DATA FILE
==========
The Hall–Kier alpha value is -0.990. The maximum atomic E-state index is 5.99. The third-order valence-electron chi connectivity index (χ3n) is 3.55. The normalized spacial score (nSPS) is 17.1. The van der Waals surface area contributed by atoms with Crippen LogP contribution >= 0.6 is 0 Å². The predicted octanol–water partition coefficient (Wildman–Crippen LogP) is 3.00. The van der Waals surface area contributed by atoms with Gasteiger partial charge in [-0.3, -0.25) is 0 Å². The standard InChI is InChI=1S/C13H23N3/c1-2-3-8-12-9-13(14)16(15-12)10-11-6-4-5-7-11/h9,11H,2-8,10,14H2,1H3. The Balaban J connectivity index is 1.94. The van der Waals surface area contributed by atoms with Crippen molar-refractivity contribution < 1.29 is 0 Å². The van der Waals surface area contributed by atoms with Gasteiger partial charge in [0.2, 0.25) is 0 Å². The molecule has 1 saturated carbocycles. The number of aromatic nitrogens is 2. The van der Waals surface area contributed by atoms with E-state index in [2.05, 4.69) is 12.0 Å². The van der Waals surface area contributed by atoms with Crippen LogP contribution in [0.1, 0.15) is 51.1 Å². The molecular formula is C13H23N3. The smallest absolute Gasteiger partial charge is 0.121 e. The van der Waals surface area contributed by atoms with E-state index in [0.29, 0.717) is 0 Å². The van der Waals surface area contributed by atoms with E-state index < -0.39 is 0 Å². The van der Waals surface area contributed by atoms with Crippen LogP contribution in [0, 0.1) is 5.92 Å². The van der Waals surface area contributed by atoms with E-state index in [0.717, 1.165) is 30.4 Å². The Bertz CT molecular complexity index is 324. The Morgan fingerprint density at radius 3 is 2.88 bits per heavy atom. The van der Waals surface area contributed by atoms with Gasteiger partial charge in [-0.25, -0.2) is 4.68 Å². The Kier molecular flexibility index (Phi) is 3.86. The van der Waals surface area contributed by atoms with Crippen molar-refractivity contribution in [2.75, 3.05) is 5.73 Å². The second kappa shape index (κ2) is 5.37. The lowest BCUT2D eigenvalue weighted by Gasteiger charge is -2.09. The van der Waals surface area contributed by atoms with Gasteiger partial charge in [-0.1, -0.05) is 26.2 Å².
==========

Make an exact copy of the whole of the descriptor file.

The Hall–Kier alpha value is -0.990. The maximum atomic E-state index is 5.99. The third-order valence-electron chi connectivity index (χ3n) is 3.55. The normalized spacial score (nSPS) is 17.1. The van der Waals surface area contributed by atoms with Crippen LogP contribution >= 0.6 is 0 Å². The predicted octanol–water partition coefficient (Wildman–Crippen LogP) is 3.00. The van der Waals surface area contributed by atoms with Gasteiger partial charge in [-0.3, -0.25) is 0 Å². The standard InChI is InChI=1S/C13H23N3/c1-2-3-8-12-9-13(14)16(15-12)10-11-6-4-5-7-11/h9,11H,2-8,10,14H2,1H3. The Balaban J connectivity index is 1.94. The van der Waals surface area contributed by atoms with Crippen molar-refractivity contribution < 1.29 is 0 Å². The van der Waals surface area contributed by atoms with Gasteiger partial charge in [0.2, 0.25) is 0 Å². The molecule has 1 saturated carbocycles. The number of aromatic nitrogens is 2. The van der Waals surface area contributed by atoms with E-state index in [2.05, 4.69) is 12.0 Å². The van der Waals surface area contributed by atoms with Crippen LogP contribution in [0.1, 0.15) is 51.1 Å². The molecular formula is C13H23N3. The smallest absolute Gasteiger partial charge is 0.121 e. The van der Waals surface area contributed by atoms with E-state index in [0.29, 0.717) is 0 Å². The van der Waals surface area contributed by atoms with E-state index < -0.39 is 0 Å². The van der Waals surface area contributed by atoms with Crippen LogP contribution in [0, 0.1) is 5.92 Å². The van der Waals surface area contributed by atoms with E-state index in [0.717, 1.165) is 30.4 Å². The Bertz CT molecular complexity index is 324. The Morgan fingerprint density at radius 3 is 2.88 bits per heavy atom. The van der Waals surface area contributed by atoms with Gasteiger partial charge in [-0.25, -0.2) is 4.68 Å². The Kier molecular flexibility index (Phi) is 3.86. The van der Waals surface area contributed by atoms with Crippen molar-refractivity contribution in [2.75, 3.05) is 5.73 Å². The second kappa shape index (κ2) is 5.37. The lowest BCUT2D eigenvalue weighted by Gasteiger charge is -2.09. The van der Waals surface area contributed by atoms with Gasteiger partial charge in [-0.1, -0.05) is 26.2 Å².